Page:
If we do not use the diaphragm as the main muscle of respiration, we face problems in regulating the carbondioxide level in our lungs, When we breathe out through the mouth, we only use the upper chest not the diaphragm. We can feel tense in the chest and have problems in respiration, We regulate the carbondioxide level we will throw away the body, thanks to the diaphragm.

For all these reasons, we prefer inhaling and exhaling through the nose. In spiritual and mental dimension, breathing through the nose calms down the body and breath and silences the mind. When we breathe in and out through the nose, the breath is extended, deepened and thus, the mind is calmed down.

As a result, “prana” is not just “breath.” It is “life force.” “Prana” is breath, respiration, life, energy and strength. Yoga classes are a part of life and it is possible to learn new things during classes. The aspiration of students to learn new things make them ask questions to questions, which in return develop and progress teachers. If one of the students had not asked me why we were breathing through the nose in yoga, I would not have made such a deep research. Every moment is an opportunity for us to develop and progress. Every yoga class is an opportunity for us to develop. What is important is to open to development and progress. I am so glad I have so many wonderful students. Namas’te.

Breath… The most important source of nutrition of our body and soul… Can you think of a life withouth breath? Will you manage to live without breath? So, breath is our main source of nutrition. Breath is also our source of nutrition when doing yoga. We flow from one asana to another with breath. So what type of breath should we use in our yoga practice?

2013-05-29 21.35.09
We mention “prana” when we talk about breath in yoga philosophy. Prana means “life force.” However, in its simplest form, we talk about “breath” in our yoga practice when we say “prana.”
As we talk about breath, we should also mention “pranayama.” Pranamayama consists of two separate words, including “prana+yama” and “prana+ayama.” Do you wonder why have I talked about two different combinations? Because two different combinations end up in two different meanings. When we say “prana+ayama”, we mean expansion of breath. However when we say “prana+yama”, we mean constraint of breath. How interesting to see that only one letter can make such a big difference! In fact, our only aim is to expand our breath by first controlling with certain practices and to expand and increase our life force.
After so much information about breath, let’s discuss how we should use breath in yoga classes. I am usually asked this question in my classes. I used “ujjayi pranayama” not only during the hatha and vinyasa yoga teacher training program but also the classes I joined and my own internship class. “Ujjayi” means “victorious” in Sanskrit language. We use this breath in our hatha and vinyasa classes because it warms our bodies up. As it warms the bodies, it reduces the risk of injury and helps us deepen in asanas.
The “ujjayi” breath can be performed by narrowing the back of the throat. If you haven’t tested so far, I can give you a clue. Imagine that you are at home in a cold winter night. You come near the window and you exhale to the window and make a vapor on the window. Or we may say that you are inhaling with the sound “saaa” and exhaling with the sound “haaa”. After testing this breath with open-mouth for some time, you may close your mouth and start inhaling and exhaling through the nose. When doing so, you narrow the back of your throat and work this breath. Some call it “ocean breath.” Maybe it’s because they compare it with the sound of waves of the ocean. Who knows?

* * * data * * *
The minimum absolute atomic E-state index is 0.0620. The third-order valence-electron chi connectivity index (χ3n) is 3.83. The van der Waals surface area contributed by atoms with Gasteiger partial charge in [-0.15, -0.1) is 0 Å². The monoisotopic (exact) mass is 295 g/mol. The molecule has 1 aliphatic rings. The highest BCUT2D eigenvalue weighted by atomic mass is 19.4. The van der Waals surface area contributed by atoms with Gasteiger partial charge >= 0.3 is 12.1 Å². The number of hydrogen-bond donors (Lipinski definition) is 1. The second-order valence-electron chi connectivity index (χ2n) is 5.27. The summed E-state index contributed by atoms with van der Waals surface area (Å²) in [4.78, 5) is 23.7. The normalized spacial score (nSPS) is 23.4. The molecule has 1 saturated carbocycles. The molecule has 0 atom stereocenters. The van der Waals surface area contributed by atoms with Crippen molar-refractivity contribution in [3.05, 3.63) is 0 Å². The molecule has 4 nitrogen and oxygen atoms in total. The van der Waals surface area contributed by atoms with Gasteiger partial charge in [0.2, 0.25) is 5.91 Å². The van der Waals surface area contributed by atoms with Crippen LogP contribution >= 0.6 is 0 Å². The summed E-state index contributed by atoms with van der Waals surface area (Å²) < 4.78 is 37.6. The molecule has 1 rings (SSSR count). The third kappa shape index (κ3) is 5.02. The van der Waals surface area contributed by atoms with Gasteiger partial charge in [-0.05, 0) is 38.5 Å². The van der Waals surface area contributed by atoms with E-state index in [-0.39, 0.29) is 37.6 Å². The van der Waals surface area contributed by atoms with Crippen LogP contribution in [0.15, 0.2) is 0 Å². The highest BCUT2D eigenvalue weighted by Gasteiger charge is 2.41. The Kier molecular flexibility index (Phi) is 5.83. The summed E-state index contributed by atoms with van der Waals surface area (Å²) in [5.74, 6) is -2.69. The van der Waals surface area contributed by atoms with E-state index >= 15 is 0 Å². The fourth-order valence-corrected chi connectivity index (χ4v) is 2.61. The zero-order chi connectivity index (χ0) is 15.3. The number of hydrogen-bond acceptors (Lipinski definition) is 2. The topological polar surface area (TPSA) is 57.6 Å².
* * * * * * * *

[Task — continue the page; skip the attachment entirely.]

Again after such a brief information, let’s come back to the breath I use in my own classes. I am used to “ujjayi” breath so I continue using it in my own yoga classes. However, do I force all my students to use this breath? No. Breath is our life force. Therefore, I think we should not force it. If students are new to yoga, they can have difficulties in performing ujjayi breathing when trying to do the asanas. So, why should they try to do something by force? What is important is an expansion, a relief and stretch, isn’t it? To this end, I do not force my students to use a certain type of breath. First of all, I advise them to inhale and exhale through the nose because some people still have difficulties in doing so. After they manage to do so, now it’s time to deepen the breath. Deep inhales and exhales. Expanding the breath. Then comes “ujjayi” breathing when flowing from one asana to another. Because in my opinion, what is important is to remember to inhale and exhale when practicing asanas and not to hold breath. In further stages comes different “pranayama” techniques like “kapalabhati”, “nadi shodhana” and “bhastrika.” Either at the beginning or end of the class, depending on the impact of the class I am planning. I am using these breath techniques to make student feel a certain effect in classes.
Breath? How long can we live without breath? Therefore, “prana” and “pranayama” are two things that should take place not only in yoga but also in our daily lives. The final aim in yoga is to perform pranayamic respiration. In such respiration, we use both our lungs and our diaphragm. We use our lungs at full capacity and spread the breath to upper, lower, middle parts of our lungs as well as both of the sides.
For all these reasons, I allow my students to use whatever breath they want to use in my classes. We aim expansion, relief and stretch in a yoga practice. So let’s try to internally and externally expand when inhaling. Take the energy from the outside world when inhaling and to get rid of all emotions and thoughts when exhaling. To surrender to a higher subject when our lungs are breathless. Whether yoga asanas or pranayama, to expand, deepen and open up in our yoga practice. Only such a breath, nothing more…